He saw them coming. There were children and old immigrant women and everyone in-between there. He’s cussing and was just super vulgar. So he turned the audience off immediately and never got them back. Later on, we’re having a bonfire at the beach and passing a guitar around and someone says to me, “Why don’t you try comedy, you’re funnier than this guy!” He heard that and started treating me different. It really hurt him. So I said, “What, do you think you’re Russell Peters?” Once he started treating me crappy, I recognized that he saw I would be able to do this.

He inspired me to perform, so I came back to Sacramento and did Laughs Unlimited’s open mic back around 2006 and performed three times with different sets, and just put a pin in it and went back to college. Then about three years later I just started it up again. I was going to clubs and watching and became friends with some of the headliners and features. I didn’t even know the local hosts. But I spent the next six months doing open mics and showcases.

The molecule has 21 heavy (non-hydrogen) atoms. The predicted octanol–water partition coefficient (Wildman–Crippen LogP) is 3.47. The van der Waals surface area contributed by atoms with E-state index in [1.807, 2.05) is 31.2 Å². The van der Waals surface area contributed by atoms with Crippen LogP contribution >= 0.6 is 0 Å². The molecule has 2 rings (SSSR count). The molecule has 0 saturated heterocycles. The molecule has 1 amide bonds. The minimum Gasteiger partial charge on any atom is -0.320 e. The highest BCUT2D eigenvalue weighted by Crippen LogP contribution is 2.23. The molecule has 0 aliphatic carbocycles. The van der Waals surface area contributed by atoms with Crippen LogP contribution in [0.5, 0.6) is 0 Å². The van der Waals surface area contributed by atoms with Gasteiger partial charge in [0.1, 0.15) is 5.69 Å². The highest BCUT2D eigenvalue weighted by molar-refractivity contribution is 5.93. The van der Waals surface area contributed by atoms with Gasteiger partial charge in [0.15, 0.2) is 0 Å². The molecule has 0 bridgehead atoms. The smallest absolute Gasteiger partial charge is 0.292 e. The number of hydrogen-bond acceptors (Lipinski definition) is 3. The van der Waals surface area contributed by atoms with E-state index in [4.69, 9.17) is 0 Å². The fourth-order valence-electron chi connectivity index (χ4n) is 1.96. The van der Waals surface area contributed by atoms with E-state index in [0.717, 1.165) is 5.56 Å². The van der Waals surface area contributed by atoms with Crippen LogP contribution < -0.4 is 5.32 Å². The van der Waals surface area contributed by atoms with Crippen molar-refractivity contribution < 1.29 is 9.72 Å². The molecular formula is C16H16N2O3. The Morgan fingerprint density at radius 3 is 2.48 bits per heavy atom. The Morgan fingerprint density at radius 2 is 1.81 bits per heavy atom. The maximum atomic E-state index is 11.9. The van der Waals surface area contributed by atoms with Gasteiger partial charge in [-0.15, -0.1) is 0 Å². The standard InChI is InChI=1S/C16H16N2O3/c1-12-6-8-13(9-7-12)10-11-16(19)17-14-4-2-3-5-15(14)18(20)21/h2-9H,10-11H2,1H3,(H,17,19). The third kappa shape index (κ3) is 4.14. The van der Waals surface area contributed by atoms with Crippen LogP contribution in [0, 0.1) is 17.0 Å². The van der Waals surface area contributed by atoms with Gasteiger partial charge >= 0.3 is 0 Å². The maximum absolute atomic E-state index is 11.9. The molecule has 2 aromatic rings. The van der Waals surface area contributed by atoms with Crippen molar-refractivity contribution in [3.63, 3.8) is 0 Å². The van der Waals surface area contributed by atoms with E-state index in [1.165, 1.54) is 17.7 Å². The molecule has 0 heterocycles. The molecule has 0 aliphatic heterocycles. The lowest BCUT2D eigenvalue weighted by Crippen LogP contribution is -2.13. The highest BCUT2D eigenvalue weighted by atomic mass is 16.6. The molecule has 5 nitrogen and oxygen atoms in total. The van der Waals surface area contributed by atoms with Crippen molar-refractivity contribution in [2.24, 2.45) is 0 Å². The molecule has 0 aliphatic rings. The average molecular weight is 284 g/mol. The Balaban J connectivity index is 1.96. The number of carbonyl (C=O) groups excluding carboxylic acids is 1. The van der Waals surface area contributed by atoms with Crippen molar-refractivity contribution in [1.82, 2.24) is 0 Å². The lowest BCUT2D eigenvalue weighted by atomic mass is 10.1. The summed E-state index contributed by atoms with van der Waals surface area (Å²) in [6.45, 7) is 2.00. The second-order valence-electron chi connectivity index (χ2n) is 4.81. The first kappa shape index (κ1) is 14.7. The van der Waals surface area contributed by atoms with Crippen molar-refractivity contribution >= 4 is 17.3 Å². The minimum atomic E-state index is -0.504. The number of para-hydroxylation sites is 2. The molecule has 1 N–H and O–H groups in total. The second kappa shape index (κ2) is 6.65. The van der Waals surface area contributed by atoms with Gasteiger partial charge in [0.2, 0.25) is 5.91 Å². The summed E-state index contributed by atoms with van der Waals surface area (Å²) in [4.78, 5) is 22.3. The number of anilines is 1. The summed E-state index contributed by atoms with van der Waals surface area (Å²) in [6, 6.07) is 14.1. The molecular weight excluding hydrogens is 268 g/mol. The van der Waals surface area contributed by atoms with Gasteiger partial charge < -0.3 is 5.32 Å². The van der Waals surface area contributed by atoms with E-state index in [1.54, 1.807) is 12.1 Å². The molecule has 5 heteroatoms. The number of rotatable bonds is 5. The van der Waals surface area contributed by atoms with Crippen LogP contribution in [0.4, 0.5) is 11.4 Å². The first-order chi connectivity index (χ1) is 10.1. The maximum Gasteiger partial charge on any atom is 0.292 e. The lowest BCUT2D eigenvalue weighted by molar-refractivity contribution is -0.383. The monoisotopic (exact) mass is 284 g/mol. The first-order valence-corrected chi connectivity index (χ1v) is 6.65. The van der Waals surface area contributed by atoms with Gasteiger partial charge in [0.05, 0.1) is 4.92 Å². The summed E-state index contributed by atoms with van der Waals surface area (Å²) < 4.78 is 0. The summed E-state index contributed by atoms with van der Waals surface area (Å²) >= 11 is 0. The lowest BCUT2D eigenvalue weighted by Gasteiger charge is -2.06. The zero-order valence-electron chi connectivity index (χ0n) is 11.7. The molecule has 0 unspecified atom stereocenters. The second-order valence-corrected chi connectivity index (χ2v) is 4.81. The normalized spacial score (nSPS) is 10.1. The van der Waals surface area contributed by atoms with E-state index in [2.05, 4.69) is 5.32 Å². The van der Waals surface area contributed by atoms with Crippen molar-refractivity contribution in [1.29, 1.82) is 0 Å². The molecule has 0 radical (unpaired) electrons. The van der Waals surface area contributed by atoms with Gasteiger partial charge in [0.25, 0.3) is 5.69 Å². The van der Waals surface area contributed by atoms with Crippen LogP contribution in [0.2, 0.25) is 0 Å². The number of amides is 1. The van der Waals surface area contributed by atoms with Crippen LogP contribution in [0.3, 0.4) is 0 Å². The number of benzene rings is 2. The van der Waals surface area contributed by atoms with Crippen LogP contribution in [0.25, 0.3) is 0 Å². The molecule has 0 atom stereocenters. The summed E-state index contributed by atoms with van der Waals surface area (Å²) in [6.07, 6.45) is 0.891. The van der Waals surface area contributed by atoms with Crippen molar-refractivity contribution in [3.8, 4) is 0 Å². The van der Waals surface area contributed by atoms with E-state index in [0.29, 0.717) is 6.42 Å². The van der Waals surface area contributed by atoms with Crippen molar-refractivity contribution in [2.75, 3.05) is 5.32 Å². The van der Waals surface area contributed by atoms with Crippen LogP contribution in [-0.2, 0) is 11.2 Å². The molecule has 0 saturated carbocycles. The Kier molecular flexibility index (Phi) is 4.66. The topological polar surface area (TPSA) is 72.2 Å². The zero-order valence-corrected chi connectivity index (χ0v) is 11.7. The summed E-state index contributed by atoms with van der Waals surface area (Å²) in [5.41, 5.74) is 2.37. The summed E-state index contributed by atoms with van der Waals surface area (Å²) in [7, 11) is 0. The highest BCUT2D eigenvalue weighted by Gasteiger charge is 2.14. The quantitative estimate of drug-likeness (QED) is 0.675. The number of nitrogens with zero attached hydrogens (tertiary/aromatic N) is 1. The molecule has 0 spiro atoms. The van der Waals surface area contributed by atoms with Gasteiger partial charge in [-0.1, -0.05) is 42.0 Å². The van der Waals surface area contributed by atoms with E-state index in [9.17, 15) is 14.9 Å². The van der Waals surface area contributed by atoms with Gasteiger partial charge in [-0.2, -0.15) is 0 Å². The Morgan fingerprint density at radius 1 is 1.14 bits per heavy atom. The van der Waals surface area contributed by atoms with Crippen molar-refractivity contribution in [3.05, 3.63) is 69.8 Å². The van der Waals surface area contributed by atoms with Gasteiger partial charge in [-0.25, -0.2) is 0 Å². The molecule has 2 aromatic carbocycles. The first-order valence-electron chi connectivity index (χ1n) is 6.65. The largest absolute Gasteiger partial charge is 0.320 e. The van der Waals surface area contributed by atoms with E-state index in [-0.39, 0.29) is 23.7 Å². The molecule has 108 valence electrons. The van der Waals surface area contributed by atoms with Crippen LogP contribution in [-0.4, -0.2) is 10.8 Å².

I ended up getting my first day job and my first hosting weekend at Laughs Unlimited the same week. Kivi Rogers was the headliner and he was giving me advice, and I was taking it way too literal. After one of the shows he said, “That’s your stage. You don’t leave that stage empty!” What he meant was to not introduce people and walk off the stage before they get up. What I did was after the show I said, “Thank you guys for coming, have a good night!” and I just stayed on the stage until everybody got up and was gone. I was doing that for the whole weekend.

You can see DJ Sandhu performing at the Sacramento Comedy Spot (1050 20th St.) on Oct. 8, 2017. Visit Saccomedyfest.com for details on this and the other nine shows that are a part of the Sacramento Comedy Festival, which takes place from Oct. 6–8.